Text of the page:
St. Louis Cardinals First Baseman Matt Adams vs. the Shift

SMASH ATOMS - Dilip Vishwanat

Can Matt Adams "eff that shift" in 2014?

During St. Louis Cardinals first baseman Matt Adams's rookie season, he saw more and more extreme defensive alignments as the season progressed. The opposition saw something in the lefthanded slugger's batted ball profile that led them to move their shortstop to the center of the infield, if not the right side, and their second baseman to shallow right. What was it?

Source: FanGraphs

Using the Fangraphs spray chart for Adams's big-league batted balls makes it pretty clear why the opposition chooses to shift its infield so that it covers shallow right field as well as the middle of the field. The majority of Adams's grounders are pulled to the left side. This isn't only true of grounders, though. Adams also hits a fair amount of liners to shallow right field where the opposing second baseman is sometimes lying in wait due to the shift. It also seems likely, given the Isolated Power (ISO) splits for Adams and most batters, that the first baseman's pulled grounders are hit hardest. With his speed (or lack thereof), the opposing second baseman can play deeper and be able to make plays on more grounders than he likely would have if he played a more traditional keystone location. With his batted-ball profile and slow speed, Adams is a very good candidate to employ the shift against.

For some perspective on Adams's batted-ball tendancies, a comparison of the average 2013 MLB lefthanded batter's spray share compared to that of Adams last season:

2014

2014

As you can see, Adams batted the ball back up the middle of the field a bit more often than the average lefty. He also pulled the ball slightly less often overall than MLB lefthanded batters did. Adams struck the ball to the opposite field about two percentage points fewer than average.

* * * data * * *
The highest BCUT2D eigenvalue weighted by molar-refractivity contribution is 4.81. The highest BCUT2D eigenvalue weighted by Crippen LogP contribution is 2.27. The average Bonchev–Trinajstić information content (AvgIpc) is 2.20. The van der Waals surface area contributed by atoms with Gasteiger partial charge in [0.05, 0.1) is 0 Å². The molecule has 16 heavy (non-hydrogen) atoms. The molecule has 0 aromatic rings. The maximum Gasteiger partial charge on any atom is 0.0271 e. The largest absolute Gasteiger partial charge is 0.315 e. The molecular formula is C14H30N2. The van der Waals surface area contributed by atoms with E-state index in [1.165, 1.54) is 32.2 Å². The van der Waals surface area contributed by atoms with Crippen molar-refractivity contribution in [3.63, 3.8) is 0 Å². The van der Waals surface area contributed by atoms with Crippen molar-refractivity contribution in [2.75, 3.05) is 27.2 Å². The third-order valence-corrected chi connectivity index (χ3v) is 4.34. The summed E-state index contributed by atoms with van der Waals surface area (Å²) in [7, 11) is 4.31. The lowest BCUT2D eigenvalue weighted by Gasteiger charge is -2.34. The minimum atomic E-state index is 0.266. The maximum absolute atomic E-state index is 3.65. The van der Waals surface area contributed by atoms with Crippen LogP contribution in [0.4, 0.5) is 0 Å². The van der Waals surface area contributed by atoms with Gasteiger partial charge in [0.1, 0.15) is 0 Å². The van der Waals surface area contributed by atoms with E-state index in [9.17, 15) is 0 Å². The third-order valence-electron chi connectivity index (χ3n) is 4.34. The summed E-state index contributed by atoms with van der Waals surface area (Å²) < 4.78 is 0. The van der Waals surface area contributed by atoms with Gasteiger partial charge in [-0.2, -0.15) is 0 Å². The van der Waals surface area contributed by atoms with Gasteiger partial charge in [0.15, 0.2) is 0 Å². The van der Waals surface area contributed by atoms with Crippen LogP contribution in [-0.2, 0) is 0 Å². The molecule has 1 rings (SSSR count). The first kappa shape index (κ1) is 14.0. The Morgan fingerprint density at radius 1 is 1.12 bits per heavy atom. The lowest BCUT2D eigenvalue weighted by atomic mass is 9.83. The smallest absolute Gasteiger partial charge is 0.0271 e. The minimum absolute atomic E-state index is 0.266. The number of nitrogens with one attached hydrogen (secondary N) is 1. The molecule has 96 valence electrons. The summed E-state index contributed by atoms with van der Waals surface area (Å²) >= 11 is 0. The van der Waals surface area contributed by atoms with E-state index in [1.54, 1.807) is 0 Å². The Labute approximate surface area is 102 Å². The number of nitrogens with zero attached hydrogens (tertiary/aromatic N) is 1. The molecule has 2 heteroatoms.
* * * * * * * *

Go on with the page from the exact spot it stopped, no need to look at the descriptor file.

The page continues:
Now let's consider how Adams as compared to the MLB lefthanded batted average when he pulled the ball, hit it up the middle, or took it to the opposite field.

2013 MLB LEFTHANDED BATTERS

Split

PA

BA

OBP

SLG

ISO

OPS

Pull

16353

.373

.371

.686

.313

1.057

Middle

30859

.308

.305

.448

.140

.753

Oppo

10103

.307

.303

.430

.123

.733

2013 MATT ADAMS

Split

PA

BA

OBP

SLG

ISO

OPS

Pull

60

.517

.517

1.050

.533

1.567

Middle

123

.309

.309

.537

.228

.846

Oppo

33

.455

.455

.606

.151

1.061

The aspect of Adams's batting profile that immediately jumps out is the mammoth power he showed when pulling the ball. The opposition can position their infield however they like. But if Adams swats the ball over the outfield wall, it's all for naught. Adams himself summarized this reality in R-rated fashion last season after smacking a homer:

Ifgnxvx_medium

via i.imgur.com (Thank you, a_fink.)

Of course, the other way Adams can eff that shift, so to speak, is by shooting the ball to the opposite side of the field. This was something he demonstrated an adeptness at last year, even if it was comparatively rare. Whereas his fellow lefty batsmen were at their worst when hitting the ball to left field, Adams did well when he went oppo even if there was an understandable drop in power.

Adams has a lovely swing that allows him to hit the ball to all fields and with exquisite power. If the Cardinals' competition on any given day elects to deploy an extreme defensive shift against the lefthanded slugger, there are two ways he has shown he can beat it: (1) driving the ball a long way, and (2) hitting the ball to the opposite field. In 2014, he'll have to do both to be successful.

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